The Lean Habit

A framework for building habits from the ground up

Joining an early-stage startup was a turning point in my life. I joined SharpestMinds two years ago as a relatively ignorant PhD dropout. But, since then, I’ve gotten a crash course in startup culture and best practices and, in an effort to keep up with the growth of the company, become a bit obsessed with self-improvement and productivity hacks.

As I learned more about lean startup principles, I also started researching and experimenting with effective habit formation. I’ve noticed a lot of parallels with the advice in both areas. Below is an attempt to map some lean startup concepts to effective habit-forming strategies. Heavily inspired by The Lean Startup, Atomic Habits, and the cultures that each book are embedded in.

Minimum viable habit

Minimum viable product (MVP) is a version of a product with just enough features to satisfy early customers, and to provide feedback for future product development. When building a new product, you want to get it in the hands of users as quickly as possible so you can start learning as quickly as possible. You’re company may have a bold vision for the future of your product but, until you get something in front of real or potential customers for feedback, you are relying on untested assumptions. So the default strategy is to launch early with an MVP to avoid investing resources into something nobody wants.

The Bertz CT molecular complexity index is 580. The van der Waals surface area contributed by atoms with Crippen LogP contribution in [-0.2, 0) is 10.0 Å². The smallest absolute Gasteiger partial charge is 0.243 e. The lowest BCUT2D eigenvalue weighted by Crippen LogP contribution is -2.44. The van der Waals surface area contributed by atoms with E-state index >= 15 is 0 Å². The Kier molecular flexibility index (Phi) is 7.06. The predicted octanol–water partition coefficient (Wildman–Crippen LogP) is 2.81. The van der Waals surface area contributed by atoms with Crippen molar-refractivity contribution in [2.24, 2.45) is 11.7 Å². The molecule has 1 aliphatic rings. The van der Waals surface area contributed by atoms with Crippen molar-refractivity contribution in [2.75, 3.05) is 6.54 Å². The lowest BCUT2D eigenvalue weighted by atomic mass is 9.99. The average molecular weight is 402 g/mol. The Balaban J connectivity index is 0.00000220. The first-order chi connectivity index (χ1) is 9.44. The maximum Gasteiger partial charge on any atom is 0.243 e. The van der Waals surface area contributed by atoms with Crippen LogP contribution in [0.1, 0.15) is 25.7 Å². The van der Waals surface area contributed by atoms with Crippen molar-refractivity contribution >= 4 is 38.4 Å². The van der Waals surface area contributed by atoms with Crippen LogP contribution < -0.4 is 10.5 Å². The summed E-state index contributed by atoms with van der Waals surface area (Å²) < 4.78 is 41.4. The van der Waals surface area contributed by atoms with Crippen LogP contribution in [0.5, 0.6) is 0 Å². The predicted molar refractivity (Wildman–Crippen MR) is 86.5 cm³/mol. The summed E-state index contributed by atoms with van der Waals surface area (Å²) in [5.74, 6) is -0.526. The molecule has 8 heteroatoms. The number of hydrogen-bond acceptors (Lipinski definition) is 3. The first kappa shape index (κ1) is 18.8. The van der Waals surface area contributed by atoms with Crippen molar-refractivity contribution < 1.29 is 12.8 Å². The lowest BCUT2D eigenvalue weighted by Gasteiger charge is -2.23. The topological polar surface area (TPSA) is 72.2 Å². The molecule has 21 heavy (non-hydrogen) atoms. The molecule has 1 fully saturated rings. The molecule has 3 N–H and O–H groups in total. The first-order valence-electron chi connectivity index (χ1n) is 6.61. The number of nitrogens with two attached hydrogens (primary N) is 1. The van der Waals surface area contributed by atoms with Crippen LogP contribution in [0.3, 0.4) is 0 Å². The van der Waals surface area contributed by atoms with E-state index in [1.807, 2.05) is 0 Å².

Similarly, when building a new habit, you should always start with a minimum viable habit (MVH). The goal should be to launch early with the simplest version of the habit. There are likely untested assumptions you are making about your capability, motivation levels, or free time. You should try and learn your limits as quickly as possible to avoid investing personal resources in a habit you cannot sustain.

Instead of trying to engineer a perfect habit from the start, do the easy thing
on a more consistent basis. You have to standardize before you can optimize.

James Clear, Atomic Habits

Understand yourself

A common piece of startup advice is to to understand your users. Just because you think you have an awesome product, does not mean your target customers will agree. There are likely assumptions you are making about your users which is why you should regularly talk to them to get a better picture of what they want. You’ll often learn things you never even thought of.

When building new habits, you are the user. It’s important to take the time to understand yourself. We all have ambitions about of the type of person we want to be, but these might require habits that we don’t have the capacity to sustain. Often, when we are inspired to change our behavior, there is an initial surge of confidence and will-power that makes us overestimate our future capacity to maintain it. When we eventually lose the will-power, we tend to give up on the habit entirely.

Start meditating. By practicing mindfulness, you’ll gain a better awareness of your own emotions, thought processes, and your current habits and what triggers them. This will help you make more informed decisions about how to form new habits and drop bad ones.

While talking to customers is one of the most important things to do to get feedback on a product, there is often a discrepancy between what people say they want and what they actually do. This, along with the need for feedback at scale, is why measurement and analytics are so important when building products.